With close to two billion people living near coastal zones globally, the role of, and impacts on local port communities must be intentionally considered as the sector decarbonises globally. Ports can play a crucial role in ensuring shipping decarbonisation efforts are done in a way that has positive impacts on port communities.

The preliminary phase of the Sustainable First Movers Initiative Identification Tool analyses 108 ports in the Indo-Pacific region according to five criteria including land suitability, air quality, renewable energy surplus, economic resilience and ship traffic.

It is also applied to three different port scenarios, including ports exploring fuel production and bunkering, ports exploring fuel exports, and ports exploring fuel imports and bunkering. The combined criteria and scenario evaluation determines which ports have the greatest potential (high potential) for sustainable first mover initiatives to lead to significant emissions reductions and positive impacts in nearby communities, such as improved air quality and economic resilience.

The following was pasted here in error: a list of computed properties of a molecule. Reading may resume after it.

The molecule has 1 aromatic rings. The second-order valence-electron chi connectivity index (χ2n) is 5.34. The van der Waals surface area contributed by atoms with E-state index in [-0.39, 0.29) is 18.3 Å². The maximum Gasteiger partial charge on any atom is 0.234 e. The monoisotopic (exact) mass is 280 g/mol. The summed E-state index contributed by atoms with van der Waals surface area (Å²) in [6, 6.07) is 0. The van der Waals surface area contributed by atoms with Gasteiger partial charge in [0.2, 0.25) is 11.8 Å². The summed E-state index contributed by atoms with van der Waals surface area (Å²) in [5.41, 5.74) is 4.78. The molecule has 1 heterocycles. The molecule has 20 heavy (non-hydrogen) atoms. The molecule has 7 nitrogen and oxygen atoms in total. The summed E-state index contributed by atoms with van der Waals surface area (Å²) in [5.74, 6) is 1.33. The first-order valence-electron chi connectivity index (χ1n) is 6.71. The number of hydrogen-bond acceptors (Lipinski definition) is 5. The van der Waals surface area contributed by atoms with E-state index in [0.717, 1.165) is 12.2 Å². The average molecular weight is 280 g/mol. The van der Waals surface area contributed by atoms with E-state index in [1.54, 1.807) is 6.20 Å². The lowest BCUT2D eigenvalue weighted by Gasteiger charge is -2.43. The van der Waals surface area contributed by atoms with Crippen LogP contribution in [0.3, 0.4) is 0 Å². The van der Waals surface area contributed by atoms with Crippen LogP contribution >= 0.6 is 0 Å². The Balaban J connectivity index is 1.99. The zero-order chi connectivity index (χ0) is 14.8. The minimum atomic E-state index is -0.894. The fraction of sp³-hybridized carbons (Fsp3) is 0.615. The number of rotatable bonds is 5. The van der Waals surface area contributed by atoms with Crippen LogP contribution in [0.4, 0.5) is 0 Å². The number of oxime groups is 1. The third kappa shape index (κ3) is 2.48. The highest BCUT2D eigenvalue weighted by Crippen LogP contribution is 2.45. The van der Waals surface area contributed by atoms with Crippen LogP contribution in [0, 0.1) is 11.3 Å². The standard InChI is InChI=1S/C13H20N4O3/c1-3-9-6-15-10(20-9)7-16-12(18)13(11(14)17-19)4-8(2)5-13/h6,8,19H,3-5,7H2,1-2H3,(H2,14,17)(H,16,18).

“The transition to clean energy supply for shipping can be achieved only if stakeholders act together. Identifying potential port locations is the first step in this process,” said Dr Carlo Raucci, Consultant at Lloyd’s Register Maritime Decarbonisation Hub. “This approach sets the base for a regional sustainable transition that considers the impacts on port-side communities and the need to avoid regions in the Global South lagging behind.”

Regions in the Global South are fundamental in driving the decarbonisation of shipping. To make this transition effective, the rate at which different countries adopt and scale up electrofuels must be proportional to the difference in capital resources globally to avoid additional costs being passed on to local communities. Sustainable first mover initiatives can play an important role in making this happen by ensuring the sector’s decarbonisation is inclusive of all regions and by engaging all shipping stakeholders, including port-side communities.

“There’s a huge opportunity for early adopter shipping decarbonisation initiatives to unlock benefits for people and planet – shaping the way for a more equitable transition in the 2030s,” said Mark Button, Associate, Arup. “Our collective approach shows that taking a holistic view of shipping traffic, fuel production potential and port communities could help prioritise action at ports with the greatest near-term potential.”